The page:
Survivor, 2 bodies from migrant boat wreck arrive in Spain

A rescue worker from the Proactiva Open Arms Spanish NGO helps a migrant, rescued off the Libyan coast, on Tuesday July 17, 2018. Proactiva Open Arms said it found one woman alive Tuesday and another dead, along with the body of a toddler, amid the drifting remains of a destroyed migrant boat some 80 nautical miles from the Libyan coast. (Proactiva Open Arms via AP)

A Spanish rescue vessel carrying two dead bodies and a survivor from a migrant boat wreck has docked in the port of Palma de Mallorca after a four-day journey.

BARCELONA, Spain — A survivor of a capsized migrant boat brought to the Spanish island of Mallorca along with two bodies from the wreck has been transferred to a hospital for trauma treatment, Spanish authorities said Saturday.

A rescue boat operated by Spanish aid group Proactiva Open Arms had found the Cameroonian woman along with the bodies of a toddler boy and another woman in the Mediterranean Sea. The aid group accused Libya's coast guards of abandoning the three on Tuesday after intercepting some 160 Europe-bound migrants.

Video posted by the group showing the floating bodies and the rescue of the woman caused outrage across Europe.

Proactiva Open Arms director Oscar Camps said the two women and the toddler had refused to board Libyan vessels with the rest of the migrants and were left behind.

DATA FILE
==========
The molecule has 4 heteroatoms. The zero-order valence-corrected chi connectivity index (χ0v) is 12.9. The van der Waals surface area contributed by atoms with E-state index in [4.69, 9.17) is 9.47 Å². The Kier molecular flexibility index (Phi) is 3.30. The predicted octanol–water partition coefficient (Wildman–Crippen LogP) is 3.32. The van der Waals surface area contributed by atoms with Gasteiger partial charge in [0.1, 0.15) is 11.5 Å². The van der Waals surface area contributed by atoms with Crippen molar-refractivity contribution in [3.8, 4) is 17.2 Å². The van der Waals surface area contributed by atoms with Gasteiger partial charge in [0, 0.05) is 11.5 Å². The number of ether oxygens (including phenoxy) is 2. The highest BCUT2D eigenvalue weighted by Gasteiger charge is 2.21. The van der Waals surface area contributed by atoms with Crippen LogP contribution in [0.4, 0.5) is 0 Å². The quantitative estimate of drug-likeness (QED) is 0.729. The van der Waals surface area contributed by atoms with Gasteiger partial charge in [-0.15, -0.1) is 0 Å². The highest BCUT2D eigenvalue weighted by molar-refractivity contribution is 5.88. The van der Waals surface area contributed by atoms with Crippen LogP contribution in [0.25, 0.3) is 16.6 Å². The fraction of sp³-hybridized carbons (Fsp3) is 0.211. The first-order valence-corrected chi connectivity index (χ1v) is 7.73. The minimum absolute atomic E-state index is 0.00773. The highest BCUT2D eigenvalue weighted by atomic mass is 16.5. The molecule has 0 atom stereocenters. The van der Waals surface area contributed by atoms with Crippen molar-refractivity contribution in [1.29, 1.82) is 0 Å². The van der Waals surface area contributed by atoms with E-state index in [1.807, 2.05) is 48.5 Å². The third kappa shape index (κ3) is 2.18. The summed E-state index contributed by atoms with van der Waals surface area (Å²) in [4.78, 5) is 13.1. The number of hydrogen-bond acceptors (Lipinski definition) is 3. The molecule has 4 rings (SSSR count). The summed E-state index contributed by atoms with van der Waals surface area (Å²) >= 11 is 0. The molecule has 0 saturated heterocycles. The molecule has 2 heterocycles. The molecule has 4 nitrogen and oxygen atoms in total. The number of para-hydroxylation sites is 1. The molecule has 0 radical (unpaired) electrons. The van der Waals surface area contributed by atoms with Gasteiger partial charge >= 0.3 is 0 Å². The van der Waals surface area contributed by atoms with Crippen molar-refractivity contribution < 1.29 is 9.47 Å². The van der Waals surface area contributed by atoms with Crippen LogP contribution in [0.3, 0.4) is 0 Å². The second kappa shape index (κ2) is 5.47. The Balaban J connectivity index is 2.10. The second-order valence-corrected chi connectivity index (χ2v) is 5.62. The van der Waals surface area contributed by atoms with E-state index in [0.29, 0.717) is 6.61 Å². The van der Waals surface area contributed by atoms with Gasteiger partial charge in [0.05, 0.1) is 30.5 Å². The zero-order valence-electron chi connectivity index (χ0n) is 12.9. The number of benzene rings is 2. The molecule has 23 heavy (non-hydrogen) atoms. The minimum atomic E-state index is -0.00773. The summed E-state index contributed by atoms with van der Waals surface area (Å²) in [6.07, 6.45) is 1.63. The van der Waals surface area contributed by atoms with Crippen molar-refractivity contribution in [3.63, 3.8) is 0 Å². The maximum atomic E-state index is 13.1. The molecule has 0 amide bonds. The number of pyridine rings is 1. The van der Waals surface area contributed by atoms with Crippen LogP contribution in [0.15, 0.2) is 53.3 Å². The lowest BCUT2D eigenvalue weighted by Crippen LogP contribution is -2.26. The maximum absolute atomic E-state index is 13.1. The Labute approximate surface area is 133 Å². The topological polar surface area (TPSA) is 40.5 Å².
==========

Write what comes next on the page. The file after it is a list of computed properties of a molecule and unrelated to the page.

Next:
The Open Arms vessel docked in Palma, Mallorca earlier Saturday after a four-day journey across the Mediterranean. It was accompanied by its sister ship Astral.

The group said the surviving woman will receive medical treatment for physical and psychological trauma in the hospital.

The woman, identified only as "Josefa," told a journalist onboard the rescue vessel that the migrants had been at sea for two days and two nights.

It wasn't clear how many others from the woman's boat survived on their way back to Libya.

The rescuers had refused to dock in Italy, saying they didn't trust how Italian authorities would handle an investigation into the wreckage. Rome and the European Union have trained and financed the Libyan coast guard to halt the flow of migration.

The country's populist interior minister Matteo Salvini has repeatedly denied entry to aid ships rescuing migrants in the Mediterranean Sea, including Open Arms, and referred to the group's claims and account of their rescue operation as "lies and insults."

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